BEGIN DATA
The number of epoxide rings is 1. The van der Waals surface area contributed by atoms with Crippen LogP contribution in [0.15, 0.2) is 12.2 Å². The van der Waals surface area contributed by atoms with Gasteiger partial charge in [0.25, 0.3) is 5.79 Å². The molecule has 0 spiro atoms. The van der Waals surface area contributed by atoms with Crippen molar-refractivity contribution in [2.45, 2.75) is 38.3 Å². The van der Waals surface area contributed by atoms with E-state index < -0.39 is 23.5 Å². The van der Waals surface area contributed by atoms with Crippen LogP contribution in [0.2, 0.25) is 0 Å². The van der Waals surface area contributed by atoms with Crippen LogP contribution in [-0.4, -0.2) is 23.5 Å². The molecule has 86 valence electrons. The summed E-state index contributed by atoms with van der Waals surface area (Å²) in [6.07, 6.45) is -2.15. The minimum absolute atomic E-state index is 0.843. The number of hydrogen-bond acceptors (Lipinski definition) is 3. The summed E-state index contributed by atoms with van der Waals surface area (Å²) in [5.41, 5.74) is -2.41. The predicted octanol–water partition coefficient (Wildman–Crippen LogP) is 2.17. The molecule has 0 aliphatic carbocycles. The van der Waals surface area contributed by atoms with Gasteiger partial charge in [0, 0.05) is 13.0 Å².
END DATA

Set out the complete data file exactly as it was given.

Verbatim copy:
The number of epoxide rings is 1. The van der Waals surface area contributed by atoms with Crippen LogP contribution in [0.15, 0.2) is 12.2 Å². The van der Waals surface area contributed by atoms with Gasteiger partial charge in [0.25, 0.3) is 5.79 Å². The molecule has 0 spiro atoms. The van der Waals surface area contributed by atoms with Crippen molar-refractivity contribution in [2.45, 2.75) is 38.3 Å². The van der Waals surface area contributed by atoms with E-state index < -0.39 is 23.5 Å². The van der Waals surface area contributed by atoms with Crippen LogP contribution in [0.2, 0.25) is 0 Å². The van der Waals surface area contributed by atoms with Crippen LogP contribution in [-0.4, -0.2) is 23.5 Å². The molecule has 86 valence electrons. The summed E-state index contributed by atoms with van der Waals surface area (Å²) in [6.07, 6.45) is -2.15. The minimum absolute atomic E-state index is 0.843. The number of hydrogen-bond acceptors (Lipinski definition) is 3. The summed E-state index contributed by atoms with van der Waals surface area (Å²) in [5.41, 5.74) is -2.41. The predicted octanol–water partition coefficient (Wildman–Crippen LogP) is 2.17. The molecule has 0 aliphatic carbocycles. The van der Waals surface area contributed by atoms with Gasteiger partial charge in [0, 0.05) is 13.0 Å².